What Is Osmotic Lysis?

Osmosis maintains fluid balance.
••• Clean water and water bubbles in blue image by Suto Norbert from Fotolia.com

Osmotic lysis is the bursting of a cell, aka a "cell explosion" or "cytolysis", because of an overabundance of fluid. The cell's membrane is not large enough to accommodate the excess fluid, causing the membrane to break open, or lyse.

Maintaining an osmotic balance is a very basic but very important function of the cell membrane to prevent cytolysis. Most of the things that cells do depend on the flow of certain ions into and out of the cell.

Cell Structure

Cells are the basic functional unit of the body and of life. All tissues are made of them, thus the functions of all tissues depend on them. Eukaryotic cells contain a nucleus which holds DNA. This nucleus is surrounded by a fluid called cytoplasm.

The cytoplasm is a liquid and often contains dissolved proteins and sugars. It also holds the cell's mitochondria, which give the cell the energy needed to function. There are other important structures in the cytoplasm as well, specifically many specialized membrane-bound organelles. All of this is contained by the cell's membrane.

Cell Membranes

The membrane of the cell is a "phospholipid bilayer." As the name indicates, the membrane consists of two layers of molecules called phospholipids. The shape of a phospholipid is similar to the shape of a tadpole, with the head being the part of the molecule that holds a phosphorus group which can interact with water, and the tail being a fatty acid chain that cannot interact with water.

The phospholipids in the cell membrane line up tail to tail such that the both the outer surface and the interior of the cell is lined with heads. The intra-membrane space contains all of the fatty acid tails.

Cell membranes are "selectively permeable," meaning that some substances can move in and out of the cell while others cannot. Large proteins and charged particles or ions usually require the assistance of a membrane-bound protein channel or ion pump in order to pass.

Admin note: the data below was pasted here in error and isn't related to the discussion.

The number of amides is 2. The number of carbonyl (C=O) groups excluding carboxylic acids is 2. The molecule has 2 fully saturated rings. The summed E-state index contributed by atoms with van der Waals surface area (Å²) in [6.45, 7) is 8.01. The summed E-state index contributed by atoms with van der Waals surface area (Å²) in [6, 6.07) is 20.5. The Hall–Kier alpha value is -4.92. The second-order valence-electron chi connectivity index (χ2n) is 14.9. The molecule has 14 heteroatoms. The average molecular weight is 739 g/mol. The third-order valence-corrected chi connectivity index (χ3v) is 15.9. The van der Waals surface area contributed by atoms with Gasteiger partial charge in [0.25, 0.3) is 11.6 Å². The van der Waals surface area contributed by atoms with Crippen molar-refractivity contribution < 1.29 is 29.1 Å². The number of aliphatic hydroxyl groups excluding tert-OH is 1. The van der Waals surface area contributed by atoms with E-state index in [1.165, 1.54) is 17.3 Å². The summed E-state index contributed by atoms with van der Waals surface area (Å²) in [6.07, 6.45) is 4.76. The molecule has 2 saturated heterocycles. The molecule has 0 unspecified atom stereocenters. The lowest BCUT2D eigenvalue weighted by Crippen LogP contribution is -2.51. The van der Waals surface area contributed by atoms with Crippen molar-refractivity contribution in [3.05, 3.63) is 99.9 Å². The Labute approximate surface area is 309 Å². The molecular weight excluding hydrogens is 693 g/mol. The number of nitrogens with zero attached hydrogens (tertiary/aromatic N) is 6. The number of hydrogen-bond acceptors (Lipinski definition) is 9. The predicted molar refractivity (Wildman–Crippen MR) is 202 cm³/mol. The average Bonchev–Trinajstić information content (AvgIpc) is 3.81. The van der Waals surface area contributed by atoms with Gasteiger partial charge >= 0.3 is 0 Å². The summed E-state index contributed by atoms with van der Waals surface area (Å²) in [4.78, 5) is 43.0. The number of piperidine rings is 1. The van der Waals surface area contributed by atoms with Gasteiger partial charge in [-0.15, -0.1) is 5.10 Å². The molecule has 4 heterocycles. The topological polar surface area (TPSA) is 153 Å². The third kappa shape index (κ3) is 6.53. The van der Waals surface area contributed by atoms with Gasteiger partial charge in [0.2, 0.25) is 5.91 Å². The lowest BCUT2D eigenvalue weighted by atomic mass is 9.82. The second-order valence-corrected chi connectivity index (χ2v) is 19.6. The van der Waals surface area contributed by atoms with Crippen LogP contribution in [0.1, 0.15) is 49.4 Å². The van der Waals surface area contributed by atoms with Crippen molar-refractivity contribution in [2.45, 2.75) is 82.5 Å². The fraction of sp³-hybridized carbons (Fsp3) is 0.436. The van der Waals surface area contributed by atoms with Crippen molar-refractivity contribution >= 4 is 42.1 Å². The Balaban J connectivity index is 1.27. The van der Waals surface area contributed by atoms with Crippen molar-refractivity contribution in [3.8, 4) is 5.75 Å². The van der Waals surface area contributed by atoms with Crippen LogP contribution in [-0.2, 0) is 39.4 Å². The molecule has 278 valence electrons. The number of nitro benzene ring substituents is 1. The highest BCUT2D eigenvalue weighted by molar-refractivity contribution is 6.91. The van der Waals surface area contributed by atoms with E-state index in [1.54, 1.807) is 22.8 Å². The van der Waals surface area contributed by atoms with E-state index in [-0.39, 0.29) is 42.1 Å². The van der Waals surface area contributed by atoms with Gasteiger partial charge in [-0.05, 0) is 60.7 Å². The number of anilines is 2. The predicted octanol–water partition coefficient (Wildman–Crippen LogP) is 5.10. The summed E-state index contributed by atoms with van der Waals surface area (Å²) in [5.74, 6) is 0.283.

To understand osmosis and osmotic lysis, it is first necessary to understand what a solution is made of. For example, if a tablespoon of salt is mixed into a cup of water, the salt will dissolve and form a saltwater solution.

The thing that is dissolved into the solution is the solute (salt in this case) while the "stuff" that does the dissolving is the solvent (water in this case). The bodies of living creatures are full of solutions with a water based solvent. The solutes are sugars, proteins and salts.


Osmosis refers to the movement of water from an area of low solute concentration to an area of high solute concentration in an effort to equalize the difference. If a cell contains a high concentration of sugars and proteins in its cytoplasm relative to the extracellular fluid, then osmosis will occur.

That is, water molecules from the extracellular fluid will move into the cell to dilute the solute concentration in the cytoplasm.

But the membrane of the cell may not be able to hold all of the extra volume from the incoming water. When this happens, the membrane will burst, causing a cell explosion. The bursting of a cell membrane is called "lysis."

The Opposite of a Cell Explosion: Crenation

It is important to note that osmosis works both inside the cell and out. Thus, if the extracellular fluid has an excessive amount of salts and sugars in it relative to the cytoplasm of the cell, water will move from the cytoplasm to the extracellular fluid in order to equalize solute concentration.

The result is a cell that has lost volume, like a balloon that has lost air. The cell will shrivel up, a process referred to as "crenation."

Related Articles

What Happens to Cells Due to a Sodium Imbalance?
How to Calculate the Volume of Water in a Square Tank
Importance of Water in Animal Life
How to Calculate Buoyant Force
What Is a Micelle in Biochemistry?
Why Does an Egg Shrink in Different Solutions?
Stucture of a Cell Membrane
Where Does Glucose Reabsorption Occur?
What Happens to an Animal Cell in a Hypotonic Solution?
The Effect of Salt & Sugar on Dehydrated Cells
Similarities & Differences Between Osmosis & Diffusion
What Organelles Are in a Prokaryotic Cell?
How the Plasma Membrane Controls What Goes Into & Comes...
What Are Concentration Gradients in Microbiology?
How to Calculate Solubilities
How to Calculate the Normality of HCL
Why Do Plant Cells Have Cell Walls As Well As Cell...
Molecular Activity of Water Vs. Oil
How to Calculate Isotonicity

Dont Go!

We Have More Great Sciencing Articles!